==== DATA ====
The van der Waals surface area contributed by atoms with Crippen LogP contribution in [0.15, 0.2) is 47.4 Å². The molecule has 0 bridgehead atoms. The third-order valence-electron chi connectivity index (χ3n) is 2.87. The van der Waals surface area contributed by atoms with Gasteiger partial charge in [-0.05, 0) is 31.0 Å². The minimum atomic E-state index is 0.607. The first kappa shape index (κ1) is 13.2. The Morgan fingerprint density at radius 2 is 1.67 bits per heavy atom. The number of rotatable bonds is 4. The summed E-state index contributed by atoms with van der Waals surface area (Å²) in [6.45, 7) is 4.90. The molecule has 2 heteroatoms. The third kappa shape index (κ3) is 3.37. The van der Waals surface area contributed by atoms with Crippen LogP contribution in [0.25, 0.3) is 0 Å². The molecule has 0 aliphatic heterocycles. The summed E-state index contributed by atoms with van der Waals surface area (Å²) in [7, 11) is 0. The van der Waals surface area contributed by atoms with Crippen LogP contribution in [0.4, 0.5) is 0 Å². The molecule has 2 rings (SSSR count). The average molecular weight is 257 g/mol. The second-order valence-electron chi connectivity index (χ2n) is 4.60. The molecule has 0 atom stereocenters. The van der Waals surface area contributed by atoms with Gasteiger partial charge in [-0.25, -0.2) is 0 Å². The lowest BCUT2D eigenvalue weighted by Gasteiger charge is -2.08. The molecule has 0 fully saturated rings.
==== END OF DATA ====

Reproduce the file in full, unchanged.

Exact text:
The van der Waals surface area contributed by atoms with Crippen LogP contribution in [0.15, 0.2) is 47.4 Å². The molecule has 0 bridgehead atoms. The third-order valence-electron chi connectivity index (χ3n) is 2.87. The van der Waals surface area contributed by atoms with Gasteiger partial charge in [-0.05, 0) is 31.0 Å². The minimum atomic E-state index is 0.607. The first kappa shape index (κ1) is 13.2. The Morgan fingerprint density at radius 2 is 1.67 bits per heavy atom. The number of rotatable bonds is 4. The summed E-state index contributed by atoms with van der Waals surface area (Å²) in [6.45, 7) is 4.90. The molecule has 2 heteroatoms. The third kappa shape index (κ3) is 3.37. The van der Waals surface area contributed by atoms with Crippen LogP contribution in [0.25, 0.3) is 0 Å². The molecule has 0 aliphatic heterocycles. The summed E-state index contributed by atoms with van der Waals surface area (Å²) in [7, 11) is 0. The van der Waals surface area contributed by atoms with Crippen LogP contribution in [0.4, 0.5) is 0 Å². The molecule has 2 rings (SSSR count). The average molecular weight is 257 g/mol. The second-order valence-electron chi connectivity index (χ2n) is 4.60. The molecule has 0 atom stereocenters. The van der Waals surface area contributed by atoms with Gasteiger partial charge in [-0.25, -0.2) is 0 Å². The lowest BCUT2D eigenvalue weighted by Gasteiger charge is -2.08. The molecule has 0 fully saturated rings.